Even before we knew many details about the horrific slaughter of 11 Jews on Saturday morning in Pittsburgh, critics were rushing to make the shooting about President Trump — in some cases, going to the lengths of blaming pro-Israel Jews who support Trump.
Now, there’s plenty to criticize in Trump’s rhetoric — something I have consistently done since I condemned Mitt Romney in 2012 for accepting his endorsement and that I continued to do through the 2016 election and into his presidency. But by trying to turn this attack into a referendum on Trump and his supporters, critics are only diminishing the much broader problem of anti-Semitism and ensuring that it gets swept under the rug. The sense one gets from reading a lot of media coverage is somehow, if we could just throw out Trump and his enablers, suddenly the problem will go away.
The reality is that anti-Semitism is an evil that has been with us for thousands of years and, despite the great blessings of freedom and religious liberty enjoyed by Jews here, it existed in America long before Trump entered the political scene. If we only talk about anti-Semitism within the limited context of Trump, we will fail to understand and combat it.
[Also read: Pittsburgh mayor: Trump visit will be a distraction]
Since the FBI started keeping data in 1996 and through 2016 (the most recent year for which statistics were available and the year prior to Trump’s presidency), there were 19,023 anti-Jewish hate crimes recorded. That represented about two-thirds of all religious hate crimes in the U.S. — a shocking statistic considering that Jews only make up about 2 percent of the population. Those crimes occurred under both Democratic and Republican presidents.
It’s common for Jews to navigate armed guards, police, and metal detectors when going to worship at synagogues, drop their children off at Jewish daycare centers, or attend activities at local Jewish community centers.
The Pittsburgh shooting was the worst anti-Semitic attack in American history, but for many of us, something like it has felt inevitable for a long time. There were were shootings at a JCC in Los Angeles in 1999; at the Seattle Jewish Federation in 2006; at the U.S. Holocaust Memorial Museum in 2009; and the Overland Park, Kan., JCC in 2014. Bomb plots have also been thwarted. Those were fortunately less successful for various reasons, including heroic efforts of security and law enforcement personnel.
As somebody who has spent a long time raising alarms about anti-Semitism, it’s frustrating to see that people who have ignored the festering problem for so long only care about it when they can weaponize it against Trump.
Anti-Semitism comes in many shapes and is not confined to Right or Left, either in the U.S. or throughout the world. It thrives among those who are completely ignorant and among educated elites. In recent decades, it’s often been cloaked as opposition to Israel.
Suddenly, liberals want to portray any criticism of George Soros — a man who has spent a fortune attacking the state of Israel and funding organizations leading the charge for boycotts — as anti-Semitic. Where were these same people when Sheldon Adelson was at the receiving end of vile attacks conjuring up centuriesold prejudices about Jews exerting undue influence on government?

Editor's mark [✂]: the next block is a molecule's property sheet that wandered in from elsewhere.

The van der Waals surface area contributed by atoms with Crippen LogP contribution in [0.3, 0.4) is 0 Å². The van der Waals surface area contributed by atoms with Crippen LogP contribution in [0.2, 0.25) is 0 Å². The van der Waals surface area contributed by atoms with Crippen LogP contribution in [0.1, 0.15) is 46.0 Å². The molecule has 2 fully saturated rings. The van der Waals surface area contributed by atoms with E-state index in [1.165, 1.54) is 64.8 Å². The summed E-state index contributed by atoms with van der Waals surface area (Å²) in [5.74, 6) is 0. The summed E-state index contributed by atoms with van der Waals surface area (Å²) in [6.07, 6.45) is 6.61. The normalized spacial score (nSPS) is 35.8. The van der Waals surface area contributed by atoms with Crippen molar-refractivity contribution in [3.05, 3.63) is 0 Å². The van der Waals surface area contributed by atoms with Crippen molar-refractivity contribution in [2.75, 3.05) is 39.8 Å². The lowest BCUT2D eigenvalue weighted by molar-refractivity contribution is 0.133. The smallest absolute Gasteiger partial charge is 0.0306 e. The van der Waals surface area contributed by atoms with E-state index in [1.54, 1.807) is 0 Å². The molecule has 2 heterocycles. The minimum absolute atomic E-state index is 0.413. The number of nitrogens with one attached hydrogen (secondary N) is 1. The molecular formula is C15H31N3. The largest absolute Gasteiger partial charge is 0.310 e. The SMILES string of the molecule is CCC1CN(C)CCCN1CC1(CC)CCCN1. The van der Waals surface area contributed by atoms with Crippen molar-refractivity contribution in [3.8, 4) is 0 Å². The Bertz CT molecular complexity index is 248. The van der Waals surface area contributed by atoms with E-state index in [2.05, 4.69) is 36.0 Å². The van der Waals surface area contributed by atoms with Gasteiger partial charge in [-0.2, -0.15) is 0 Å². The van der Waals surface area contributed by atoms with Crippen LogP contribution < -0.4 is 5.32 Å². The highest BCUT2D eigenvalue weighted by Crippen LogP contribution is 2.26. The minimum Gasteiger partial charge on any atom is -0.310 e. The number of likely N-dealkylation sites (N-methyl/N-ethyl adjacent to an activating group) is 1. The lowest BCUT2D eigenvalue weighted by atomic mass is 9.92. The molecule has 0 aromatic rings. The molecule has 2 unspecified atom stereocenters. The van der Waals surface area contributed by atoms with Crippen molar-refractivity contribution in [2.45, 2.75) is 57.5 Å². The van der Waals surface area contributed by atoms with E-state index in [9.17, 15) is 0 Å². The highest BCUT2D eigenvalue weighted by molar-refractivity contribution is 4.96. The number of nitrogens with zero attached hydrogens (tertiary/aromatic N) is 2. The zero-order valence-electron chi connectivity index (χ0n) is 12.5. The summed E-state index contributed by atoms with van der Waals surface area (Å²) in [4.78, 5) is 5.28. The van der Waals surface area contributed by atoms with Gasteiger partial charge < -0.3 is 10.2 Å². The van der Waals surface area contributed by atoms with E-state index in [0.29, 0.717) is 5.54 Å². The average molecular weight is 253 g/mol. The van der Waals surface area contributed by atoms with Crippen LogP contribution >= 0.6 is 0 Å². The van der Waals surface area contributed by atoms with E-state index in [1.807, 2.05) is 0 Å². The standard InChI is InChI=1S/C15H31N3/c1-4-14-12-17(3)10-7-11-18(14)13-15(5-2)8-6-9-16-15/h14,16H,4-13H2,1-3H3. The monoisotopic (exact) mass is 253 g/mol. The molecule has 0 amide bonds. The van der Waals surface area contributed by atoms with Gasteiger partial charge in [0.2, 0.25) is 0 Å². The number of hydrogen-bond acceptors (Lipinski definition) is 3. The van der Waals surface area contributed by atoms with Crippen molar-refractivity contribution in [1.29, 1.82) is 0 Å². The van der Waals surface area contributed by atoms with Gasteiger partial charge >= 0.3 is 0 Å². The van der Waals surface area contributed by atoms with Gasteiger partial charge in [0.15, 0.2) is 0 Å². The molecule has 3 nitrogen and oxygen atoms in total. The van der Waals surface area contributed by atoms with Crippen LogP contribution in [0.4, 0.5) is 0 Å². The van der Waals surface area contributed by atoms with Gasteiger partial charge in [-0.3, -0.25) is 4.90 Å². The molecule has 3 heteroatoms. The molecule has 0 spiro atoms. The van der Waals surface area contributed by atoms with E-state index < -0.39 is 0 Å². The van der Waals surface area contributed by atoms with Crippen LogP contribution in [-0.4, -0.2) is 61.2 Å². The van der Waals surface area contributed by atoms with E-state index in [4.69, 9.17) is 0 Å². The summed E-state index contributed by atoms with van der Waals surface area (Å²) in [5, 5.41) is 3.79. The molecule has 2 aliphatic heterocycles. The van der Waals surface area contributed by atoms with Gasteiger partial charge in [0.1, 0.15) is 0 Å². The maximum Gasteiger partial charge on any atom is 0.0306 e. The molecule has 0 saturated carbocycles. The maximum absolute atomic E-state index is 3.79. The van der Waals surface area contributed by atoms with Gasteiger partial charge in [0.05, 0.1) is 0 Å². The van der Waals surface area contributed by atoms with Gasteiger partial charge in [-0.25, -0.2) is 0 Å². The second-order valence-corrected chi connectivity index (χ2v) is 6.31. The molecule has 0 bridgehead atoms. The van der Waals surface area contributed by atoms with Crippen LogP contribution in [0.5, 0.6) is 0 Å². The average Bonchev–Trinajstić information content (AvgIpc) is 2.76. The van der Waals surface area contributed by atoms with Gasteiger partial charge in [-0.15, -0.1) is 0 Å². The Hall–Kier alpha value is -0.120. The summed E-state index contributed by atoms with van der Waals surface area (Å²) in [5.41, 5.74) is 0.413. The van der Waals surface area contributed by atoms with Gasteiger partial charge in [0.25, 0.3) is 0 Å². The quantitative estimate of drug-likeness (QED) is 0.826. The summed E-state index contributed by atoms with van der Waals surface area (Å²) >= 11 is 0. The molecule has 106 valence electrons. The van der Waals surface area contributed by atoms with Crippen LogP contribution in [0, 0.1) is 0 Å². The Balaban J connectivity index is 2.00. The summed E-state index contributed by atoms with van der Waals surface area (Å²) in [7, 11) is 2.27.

When former President Barack Obama took a shot at Adelson during the White House Correspondents' Association dinner, the Washington press corps laughed uproariously. And it was not the only time that Obama or his appointees took aim at Jewish influence in politics. Obama hired Chuck Hagel as his defense secretary, a man who decried the influence of the “Jewish lobby” on American foreign policy. Within this context of attacks on Adelson and his elevation of a critic of the “Jewish lobby,” Obama complained about donors undermining his Iran deal, arguing that they didn’t care about national security — giving oxygen to the anti-Semitic idea that America Jews have dual loyalty and put the interests of a foreign country over their own.
The straw man that "not all criticism of Israel is anti-Semitic" has too often been translated into "no criticism of Israel can be anti-Semitic" — an attitude that has helped anti-Semites launder their hatred of Jews by disguising it as merely criticism of Israel as violence against Jews spreads worldwide and on U.S. college campuses.
Last year, a German court ruled that the attempted firebombing of a synagogue was merely an expression of protest against Israeli actions in Gaza. A report on anti-Semitic activity on college campuses from the AMCHA Initiative found a spike in attacks during the first half of 2016 at over 100 universities with the highest concentration of Jewish students. Anti-Semitic incidents were eight times more likely at campuses that had at least one anti-Zionist group, such as Students for Justice in Palestine.
The Pittsburgh gunman was not a fan of Trump, who he said he did not vote for. "Trump is a globalist, not a nationalist. There is no #MAGA as long as there is a kike infestation," he wrote. It turns out, the man who shot up a synagogue, like many before him, really hated Jews.
By all means, criticize Trump for his crude words and tone-deaf response to incidents, such as the white supremacist riot in Charlottesville, Va. But if we’re going to have a national conversation on anti-Semitism, let’s have one that actually looks at the much broader problem in all of its manifestations.